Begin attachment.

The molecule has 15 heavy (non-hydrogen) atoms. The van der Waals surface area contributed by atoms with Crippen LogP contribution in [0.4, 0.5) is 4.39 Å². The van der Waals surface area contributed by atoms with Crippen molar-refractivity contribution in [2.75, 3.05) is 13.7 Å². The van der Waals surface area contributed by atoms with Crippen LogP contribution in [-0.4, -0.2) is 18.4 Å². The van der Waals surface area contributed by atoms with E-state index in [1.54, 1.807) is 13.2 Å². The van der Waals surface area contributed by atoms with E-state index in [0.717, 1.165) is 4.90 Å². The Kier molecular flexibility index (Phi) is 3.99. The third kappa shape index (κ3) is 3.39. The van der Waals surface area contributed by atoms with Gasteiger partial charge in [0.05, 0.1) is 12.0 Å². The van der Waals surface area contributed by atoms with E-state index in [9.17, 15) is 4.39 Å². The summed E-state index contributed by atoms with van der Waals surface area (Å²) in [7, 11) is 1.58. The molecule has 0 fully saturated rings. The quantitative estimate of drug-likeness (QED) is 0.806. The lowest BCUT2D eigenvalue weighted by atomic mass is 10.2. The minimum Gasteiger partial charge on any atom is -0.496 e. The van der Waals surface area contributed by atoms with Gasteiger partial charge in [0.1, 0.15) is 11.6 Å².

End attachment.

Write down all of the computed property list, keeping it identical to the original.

The molecule has 15 heavy (non-hydrogen) atoms. The van der Waals surface area contributed by atoms with Crippen LogP contribution in [0.4, 0.5) is 4.39 Å². The van der Waals surface area contributed by atoms with Crippen molar-refractivity contribution in [2.75, 3.05) is 13.7 Å². The van der Waals surface area contributed by atoms with Crippen LogP contribution in [-0.4, -0.2) is 18.4 Å². The van der Waals surface area contributed by atoms with E-state index in [1.54, 1.807) is 13.2 Å². The van der Waals surface area contributed by atoms with E-state index in [0.717, 1.165) is 4.90 Å². The Kier molecular flexibility index (Phi) is 3.99. The third kappa shape index (κ3) is 3.39. The van der Waals surface area contributed by atoms with Gasteiger partial charge in [0.05, 0.1) is 12.0 Å². The van der Waals surface area contributed by atoms with E-state index in [9.17, 15) is 4.39 Å². The summed E-state index contributed by atoms with van der Waals surface area (Å²) in [7, 11) is 1.58. The molecule has 0 fully saturated rings. The quantitative estimate of drug-likeness (QED) is 0.806. The lowest BCUT2D eigenvalue weighted by atomic mass is 10.2. The minimum Gasteiger partial charge on any atom is -0.496 e. The van der Waals surface area contributed by atoms with Gasteiger partial charge in [0.1, 0.15) is 11.6 Å².